The brand new Silverfire biomass stove was pulled out for the first time and used to brew up a pot of coffee to warm us up on the cold night. It only takes a handful of twigs and provides a very strong heat source for cooking.
After coffee we made our beds in the back of the truck for the night and settled in. I used my power station that I had built into the truck camper to answer some emails and messages with my computer. My cell phone provides internet. The cell phone was the only thing that would not really work in a true grid down scenario but I have my work to do and live goes on outside the training field with or without you.
The grid down bug out scenario continues…
I have had a fiberglass camper top for the bed of my truck for about two years now and always wanted to make a camper out of it. Now with a survival trip into the mountains coming up and no shelter where I am staying the time has come. A couple friends and I made a fully loaded survival truck camper in just two days.
I started out with the camper top. I got this for free two years ago off the internet classifieds. I used it from time to time for hauling stuff in my truck on rainy days but its been sitting on blocks for the past year now. This camper shell has sliding glass windows and bug screens. It has access to the cab through another sliding glass window. There are many windows, a raised roof area so you can sit up and also skylights to allow more light to enter during the day.
The camper top has a standard RV light fixture on the ceiling and the wires were just hanging down from the side of the shell.
After mounting the camper top on the bed of my 1987 GMC High Sierra 2500 4×4 truck I sat inside and checked out the space I had to get an idea what I could fit inside my new camper. I wanted a bed and a shelf for sure. That was a given. So I got measuring and came up with the idea of a two piece bed that slides together and uses the wheel well for support on one side. A single screw holds the two pieces together during travel to prevent them from sliding all over. Big Joe gets most of the credit for building the bed.
Then I built a shelf that spans the whole front of the camper from one side to the other. This is a simple drop in shelf that I can move around or remove as needed.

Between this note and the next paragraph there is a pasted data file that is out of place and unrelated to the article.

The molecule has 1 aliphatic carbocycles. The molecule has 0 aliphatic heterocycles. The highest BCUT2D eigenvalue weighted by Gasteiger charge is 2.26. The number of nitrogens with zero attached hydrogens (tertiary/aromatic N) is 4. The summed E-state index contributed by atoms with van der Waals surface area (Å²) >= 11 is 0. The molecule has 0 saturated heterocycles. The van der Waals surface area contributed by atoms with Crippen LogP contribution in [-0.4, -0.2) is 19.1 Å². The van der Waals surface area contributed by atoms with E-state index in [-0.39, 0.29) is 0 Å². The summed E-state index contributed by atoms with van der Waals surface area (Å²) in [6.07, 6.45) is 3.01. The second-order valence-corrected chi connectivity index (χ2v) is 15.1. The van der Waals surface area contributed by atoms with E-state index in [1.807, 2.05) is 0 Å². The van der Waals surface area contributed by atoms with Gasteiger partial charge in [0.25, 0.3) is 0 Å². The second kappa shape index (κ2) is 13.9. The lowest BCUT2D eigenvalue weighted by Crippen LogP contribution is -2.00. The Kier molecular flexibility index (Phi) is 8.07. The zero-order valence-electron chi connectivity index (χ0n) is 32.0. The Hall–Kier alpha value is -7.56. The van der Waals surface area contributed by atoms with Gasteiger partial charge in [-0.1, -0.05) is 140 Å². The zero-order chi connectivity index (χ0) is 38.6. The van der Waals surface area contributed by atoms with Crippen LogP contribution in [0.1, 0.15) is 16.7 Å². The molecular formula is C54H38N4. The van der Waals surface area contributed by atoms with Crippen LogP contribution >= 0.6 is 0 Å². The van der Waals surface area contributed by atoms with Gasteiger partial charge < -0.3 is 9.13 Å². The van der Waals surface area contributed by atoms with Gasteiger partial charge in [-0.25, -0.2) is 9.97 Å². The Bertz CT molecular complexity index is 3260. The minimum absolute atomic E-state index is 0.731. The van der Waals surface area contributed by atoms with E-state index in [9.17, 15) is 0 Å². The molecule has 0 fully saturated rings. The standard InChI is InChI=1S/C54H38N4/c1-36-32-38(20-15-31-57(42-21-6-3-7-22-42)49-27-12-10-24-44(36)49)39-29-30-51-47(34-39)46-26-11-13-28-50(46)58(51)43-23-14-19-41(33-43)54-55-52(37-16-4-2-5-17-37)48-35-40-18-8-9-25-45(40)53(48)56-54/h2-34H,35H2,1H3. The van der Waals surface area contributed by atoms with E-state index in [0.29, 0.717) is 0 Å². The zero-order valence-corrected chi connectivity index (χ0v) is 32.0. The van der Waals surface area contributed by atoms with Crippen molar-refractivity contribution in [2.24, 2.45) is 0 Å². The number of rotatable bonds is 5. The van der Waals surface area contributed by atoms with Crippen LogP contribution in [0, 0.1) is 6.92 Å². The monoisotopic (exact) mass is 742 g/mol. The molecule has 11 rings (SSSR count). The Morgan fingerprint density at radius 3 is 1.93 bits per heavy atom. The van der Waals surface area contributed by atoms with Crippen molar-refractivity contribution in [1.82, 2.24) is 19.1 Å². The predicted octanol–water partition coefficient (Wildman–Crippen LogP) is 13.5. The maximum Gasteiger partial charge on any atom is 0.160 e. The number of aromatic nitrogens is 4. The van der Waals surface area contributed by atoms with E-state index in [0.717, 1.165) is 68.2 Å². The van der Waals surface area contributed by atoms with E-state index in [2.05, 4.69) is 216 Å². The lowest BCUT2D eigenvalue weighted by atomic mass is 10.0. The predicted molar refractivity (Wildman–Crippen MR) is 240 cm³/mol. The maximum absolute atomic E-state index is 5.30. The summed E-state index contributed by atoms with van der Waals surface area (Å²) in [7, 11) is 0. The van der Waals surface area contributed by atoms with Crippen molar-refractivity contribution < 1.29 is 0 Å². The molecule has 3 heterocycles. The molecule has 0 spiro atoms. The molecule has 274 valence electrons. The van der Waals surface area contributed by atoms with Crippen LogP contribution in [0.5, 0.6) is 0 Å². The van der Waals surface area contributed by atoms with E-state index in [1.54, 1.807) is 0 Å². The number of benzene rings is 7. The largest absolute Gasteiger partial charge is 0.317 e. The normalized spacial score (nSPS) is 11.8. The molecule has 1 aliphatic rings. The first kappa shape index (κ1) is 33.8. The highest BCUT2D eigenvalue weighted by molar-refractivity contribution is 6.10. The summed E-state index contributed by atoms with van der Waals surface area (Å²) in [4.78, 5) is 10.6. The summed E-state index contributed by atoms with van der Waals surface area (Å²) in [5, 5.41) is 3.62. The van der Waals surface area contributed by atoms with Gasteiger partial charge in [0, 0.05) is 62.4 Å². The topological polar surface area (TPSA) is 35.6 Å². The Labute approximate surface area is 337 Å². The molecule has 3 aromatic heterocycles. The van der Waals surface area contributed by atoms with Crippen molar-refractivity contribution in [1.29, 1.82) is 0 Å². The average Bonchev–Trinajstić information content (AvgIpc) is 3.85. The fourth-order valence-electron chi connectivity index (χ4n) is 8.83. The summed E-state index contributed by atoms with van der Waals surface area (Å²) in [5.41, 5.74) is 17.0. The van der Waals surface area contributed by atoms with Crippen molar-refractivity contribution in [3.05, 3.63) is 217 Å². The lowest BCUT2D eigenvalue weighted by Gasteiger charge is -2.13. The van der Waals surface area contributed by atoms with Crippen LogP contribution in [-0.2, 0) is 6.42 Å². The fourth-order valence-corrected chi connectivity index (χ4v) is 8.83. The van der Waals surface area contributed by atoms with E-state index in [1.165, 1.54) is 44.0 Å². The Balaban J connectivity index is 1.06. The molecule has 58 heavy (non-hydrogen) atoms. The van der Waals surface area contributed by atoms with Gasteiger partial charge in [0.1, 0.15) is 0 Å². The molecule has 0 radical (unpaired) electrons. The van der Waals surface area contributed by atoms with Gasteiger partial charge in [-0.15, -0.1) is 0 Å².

But I did not stop there. I wanted to have my battery topped off at all times so I used an old solar charge controller I had laying around and connected it to the batteries with a 5 watt solar panel I also had left over from an old project. Now I have a solar charged water on demand camp sink. I love it.
So far the total cost of the survival truck camper equals two dollars for the silicone hose. The rest of the materials I got for free or had laying around.
The composting toilet uses the seat off my old camper toilet. I replaced the sink in the camper long ago with a composting toilet and this old RV toilet was sitting out back. I took off the seat and lid and the guys helped me build a frame for my new truck camper composting toilet. A 5 gallon bucket slides easily underneath to catch your business. The toilet slides into the back side of the truck bed underneath the shelf during transportation or stowage.
After sitting back and enjoying the progress of our labors I came up with the idea of a second bench on the other wheel well for a guest to sit at. Big Joe whipped that up while I worked on an electrical system for the survival bug out shelter. I wanted to have power on demand for running lights, cell phone or other devices while out in the woods. I am not a minimalist survivor and never claimed to be. I like my comforts. We live in the 21st century and I will not head back into the stone ages in a grid down or shtf situation.